"Each man has a song and this is my song." (Leonard Cohen)

Saturday, June 8, 2013

Django (Argent, 1966)

Less djangly music

After the three Dollars movies directed by Sergio Leone, Django and its 31 sequels, directed by Leone’s friend Sergio Corbucci (with Leone himself directing some scenes) are probably the most famous so-called spaghetti westerns.
Films directed by Leone and Corbucci have much in common: cartoon violence, very poor sound, bad dubbing, minimal and low-quality dialogue and two-dimensional characterization. These Italian-Spanish and sometimes German co-productions are admired by spaghetti buffs and Django is considered a ‘cult movie’ by many, not least, of course, Quentin Tarantino.
There are differences too: Django has more traditional, less jangly, or should we say djangly American-style music (Luis Enriques Bacalov). But it is even more violent. Django carries a machine gun around with him in a coffin (and this spawned endless spaghetti westerns with people hiding weapons - usually of mass destruction - in every conceivable container, from coffins to musical instruments). The evil Southern major shoots Mexicans for sport. The even eviller Mexican bandit cuts off a priest’s ear and makes him eat it. And so on. The body count is 138. The film was not released in the UK till 1993 and did not get a certificate in the US.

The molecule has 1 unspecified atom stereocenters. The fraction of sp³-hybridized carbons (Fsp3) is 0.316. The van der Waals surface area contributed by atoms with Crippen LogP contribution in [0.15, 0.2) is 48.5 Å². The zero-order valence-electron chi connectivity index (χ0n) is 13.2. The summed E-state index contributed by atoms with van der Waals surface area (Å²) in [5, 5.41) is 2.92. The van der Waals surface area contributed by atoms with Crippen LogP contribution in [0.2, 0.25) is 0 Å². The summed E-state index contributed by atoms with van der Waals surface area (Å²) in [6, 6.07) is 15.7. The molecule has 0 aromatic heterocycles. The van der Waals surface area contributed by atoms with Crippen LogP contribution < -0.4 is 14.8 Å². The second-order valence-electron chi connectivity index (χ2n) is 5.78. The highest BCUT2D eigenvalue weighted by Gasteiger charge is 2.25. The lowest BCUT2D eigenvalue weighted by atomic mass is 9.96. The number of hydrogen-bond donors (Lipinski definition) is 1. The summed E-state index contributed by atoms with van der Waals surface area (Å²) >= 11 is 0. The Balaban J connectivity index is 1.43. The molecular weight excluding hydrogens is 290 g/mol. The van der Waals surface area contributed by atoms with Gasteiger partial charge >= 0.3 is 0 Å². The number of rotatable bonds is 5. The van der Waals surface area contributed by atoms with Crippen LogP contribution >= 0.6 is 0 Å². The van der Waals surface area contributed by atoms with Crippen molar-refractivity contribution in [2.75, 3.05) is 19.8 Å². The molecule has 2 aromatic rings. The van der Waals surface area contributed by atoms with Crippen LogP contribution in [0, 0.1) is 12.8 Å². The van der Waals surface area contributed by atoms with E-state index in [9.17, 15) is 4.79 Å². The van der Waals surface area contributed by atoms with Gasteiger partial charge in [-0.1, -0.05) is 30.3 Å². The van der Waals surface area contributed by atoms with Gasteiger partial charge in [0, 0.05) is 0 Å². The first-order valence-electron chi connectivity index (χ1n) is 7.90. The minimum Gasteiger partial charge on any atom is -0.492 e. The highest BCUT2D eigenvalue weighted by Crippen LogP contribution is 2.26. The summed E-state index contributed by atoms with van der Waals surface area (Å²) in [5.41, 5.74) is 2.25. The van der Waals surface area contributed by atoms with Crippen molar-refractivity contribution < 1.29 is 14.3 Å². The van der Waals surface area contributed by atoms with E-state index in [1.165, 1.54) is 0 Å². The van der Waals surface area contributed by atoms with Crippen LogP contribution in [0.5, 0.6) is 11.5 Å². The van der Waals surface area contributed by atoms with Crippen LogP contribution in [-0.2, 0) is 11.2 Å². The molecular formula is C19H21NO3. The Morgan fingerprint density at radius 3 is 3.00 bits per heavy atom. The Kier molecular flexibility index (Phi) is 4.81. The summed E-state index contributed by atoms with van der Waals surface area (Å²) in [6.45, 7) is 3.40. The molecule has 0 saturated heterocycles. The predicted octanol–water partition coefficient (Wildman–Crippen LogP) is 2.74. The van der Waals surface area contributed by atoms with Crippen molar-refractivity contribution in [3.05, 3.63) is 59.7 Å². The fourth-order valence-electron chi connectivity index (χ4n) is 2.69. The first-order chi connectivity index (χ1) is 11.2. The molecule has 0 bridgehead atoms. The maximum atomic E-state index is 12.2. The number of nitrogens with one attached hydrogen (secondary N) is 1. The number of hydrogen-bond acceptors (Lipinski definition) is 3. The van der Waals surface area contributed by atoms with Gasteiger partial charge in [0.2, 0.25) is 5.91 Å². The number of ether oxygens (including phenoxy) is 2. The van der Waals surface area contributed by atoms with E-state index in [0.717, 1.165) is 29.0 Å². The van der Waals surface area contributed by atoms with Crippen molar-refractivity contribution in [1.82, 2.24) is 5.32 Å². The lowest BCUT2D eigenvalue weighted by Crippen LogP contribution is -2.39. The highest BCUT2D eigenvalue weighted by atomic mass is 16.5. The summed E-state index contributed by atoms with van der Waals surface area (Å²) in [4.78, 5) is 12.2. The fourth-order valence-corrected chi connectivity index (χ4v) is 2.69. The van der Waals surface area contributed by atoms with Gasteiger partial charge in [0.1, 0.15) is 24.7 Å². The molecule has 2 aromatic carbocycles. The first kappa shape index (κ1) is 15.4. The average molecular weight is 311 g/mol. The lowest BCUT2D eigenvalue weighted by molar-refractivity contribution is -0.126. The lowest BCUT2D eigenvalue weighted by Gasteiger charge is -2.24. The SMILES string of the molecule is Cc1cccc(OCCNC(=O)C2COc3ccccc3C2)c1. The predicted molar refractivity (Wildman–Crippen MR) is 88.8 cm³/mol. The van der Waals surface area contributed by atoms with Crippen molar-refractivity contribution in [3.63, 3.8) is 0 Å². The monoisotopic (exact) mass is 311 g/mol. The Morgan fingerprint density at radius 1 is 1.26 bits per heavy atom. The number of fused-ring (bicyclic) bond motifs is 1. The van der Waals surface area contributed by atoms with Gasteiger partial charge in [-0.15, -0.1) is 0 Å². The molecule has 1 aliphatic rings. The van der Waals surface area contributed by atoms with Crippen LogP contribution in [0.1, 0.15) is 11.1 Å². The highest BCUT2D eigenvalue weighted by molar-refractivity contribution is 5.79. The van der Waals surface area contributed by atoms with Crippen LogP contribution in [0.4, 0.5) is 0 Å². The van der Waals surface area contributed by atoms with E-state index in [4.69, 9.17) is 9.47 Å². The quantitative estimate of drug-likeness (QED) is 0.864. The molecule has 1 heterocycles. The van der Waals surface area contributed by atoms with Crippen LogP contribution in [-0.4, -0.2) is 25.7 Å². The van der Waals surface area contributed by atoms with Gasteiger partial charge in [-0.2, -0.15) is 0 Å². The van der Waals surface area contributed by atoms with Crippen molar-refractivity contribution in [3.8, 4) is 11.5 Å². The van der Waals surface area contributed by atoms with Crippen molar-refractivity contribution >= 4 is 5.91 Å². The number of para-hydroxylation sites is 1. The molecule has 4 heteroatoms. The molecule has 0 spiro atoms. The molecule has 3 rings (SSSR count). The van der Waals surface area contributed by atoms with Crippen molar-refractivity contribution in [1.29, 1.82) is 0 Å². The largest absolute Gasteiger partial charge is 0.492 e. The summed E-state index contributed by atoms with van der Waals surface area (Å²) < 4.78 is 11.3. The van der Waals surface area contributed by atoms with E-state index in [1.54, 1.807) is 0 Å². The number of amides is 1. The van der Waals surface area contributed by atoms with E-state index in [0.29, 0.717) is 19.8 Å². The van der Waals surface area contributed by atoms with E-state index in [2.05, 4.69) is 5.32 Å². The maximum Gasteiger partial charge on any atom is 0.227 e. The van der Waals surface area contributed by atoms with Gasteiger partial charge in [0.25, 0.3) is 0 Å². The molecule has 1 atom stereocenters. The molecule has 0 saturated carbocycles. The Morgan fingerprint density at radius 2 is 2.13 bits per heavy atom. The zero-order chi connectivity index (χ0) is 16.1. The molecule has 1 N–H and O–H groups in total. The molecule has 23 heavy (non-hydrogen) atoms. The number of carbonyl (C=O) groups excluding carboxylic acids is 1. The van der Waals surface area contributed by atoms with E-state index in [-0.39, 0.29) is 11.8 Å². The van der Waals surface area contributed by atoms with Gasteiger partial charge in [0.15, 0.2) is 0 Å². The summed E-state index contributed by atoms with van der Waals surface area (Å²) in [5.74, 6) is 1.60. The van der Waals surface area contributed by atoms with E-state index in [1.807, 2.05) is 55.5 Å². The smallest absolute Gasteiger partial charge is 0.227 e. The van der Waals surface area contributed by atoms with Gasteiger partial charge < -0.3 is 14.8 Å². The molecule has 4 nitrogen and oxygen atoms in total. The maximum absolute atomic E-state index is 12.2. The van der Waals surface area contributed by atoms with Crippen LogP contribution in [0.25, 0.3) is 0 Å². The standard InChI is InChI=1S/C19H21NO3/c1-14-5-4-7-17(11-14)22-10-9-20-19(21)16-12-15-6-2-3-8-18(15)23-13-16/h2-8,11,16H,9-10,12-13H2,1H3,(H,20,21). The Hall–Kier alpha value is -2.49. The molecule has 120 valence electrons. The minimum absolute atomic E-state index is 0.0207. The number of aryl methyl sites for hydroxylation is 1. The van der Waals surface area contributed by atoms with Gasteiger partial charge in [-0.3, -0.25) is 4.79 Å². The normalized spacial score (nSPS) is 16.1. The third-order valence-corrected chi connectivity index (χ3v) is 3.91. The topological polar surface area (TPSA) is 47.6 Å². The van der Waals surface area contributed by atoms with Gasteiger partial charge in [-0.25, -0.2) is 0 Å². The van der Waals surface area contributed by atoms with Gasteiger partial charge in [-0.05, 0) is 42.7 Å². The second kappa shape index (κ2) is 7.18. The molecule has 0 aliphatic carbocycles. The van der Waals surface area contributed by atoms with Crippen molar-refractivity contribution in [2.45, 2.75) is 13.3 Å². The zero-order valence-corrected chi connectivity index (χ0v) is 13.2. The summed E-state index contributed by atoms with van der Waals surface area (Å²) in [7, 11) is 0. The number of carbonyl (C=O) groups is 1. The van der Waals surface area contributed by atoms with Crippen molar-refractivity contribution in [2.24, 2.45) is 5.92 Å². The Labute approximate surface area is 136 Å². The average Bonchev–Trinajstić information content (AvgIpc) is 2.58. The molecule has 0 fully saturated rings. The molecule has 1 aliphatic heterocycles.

The plot is rudimentary. Corbucci also saw Yojimbo in Rome and admired it so guess what, Django arrives in a town dominated by two rival gangs. (In fact variations on the Yojimbo plot are the basis of 50% of all spaghettis). Like Clint in A Fistful of Dollars, Franco Nero, whose name this movie made, is a grunting outsider with almost supernatural destructive powers who can shoot six men with six pistol shots at two hundred yards with crushed hands. His machine gun has an endless belt of bullets. It can fire for hours and never be reloaded.
Women play perfunctory roles as whores to be traded. There is no overt sex, more just sleaze. It’s mostly violence.

The beat-up costumes are quite good and the town a muddy rat-hole.

The dubbing is so bad that sometimes victims fall down before the shot. Django’s voice (Tony Russell) doesn’t suit him at all and the bartender Angel Alvarez is voiced by an educated Englishman, which sounds most odd. Lip-synching is rudimentary at best. The gunshots are stupidly loud. They ricochet with a whine even when there’s no ricochet.

The major’s gang wear red sashes and hoods (maybe the Cowboys in Tombstone are a reference to this) to give them a KKK feel.
All in all, Django is junk (though Corbucci made even worse Westerns) but is worth a watch for its hypnotic awfulness and to see what all the fuss is about.

Well, I’ve reviewed the three Dollars movies, A Bullet for the General (the nearest a spaghetti got to being a good film) and now the famous Django. What more do you want? I’ve done my duty. Now we can get back to proper Westerns.

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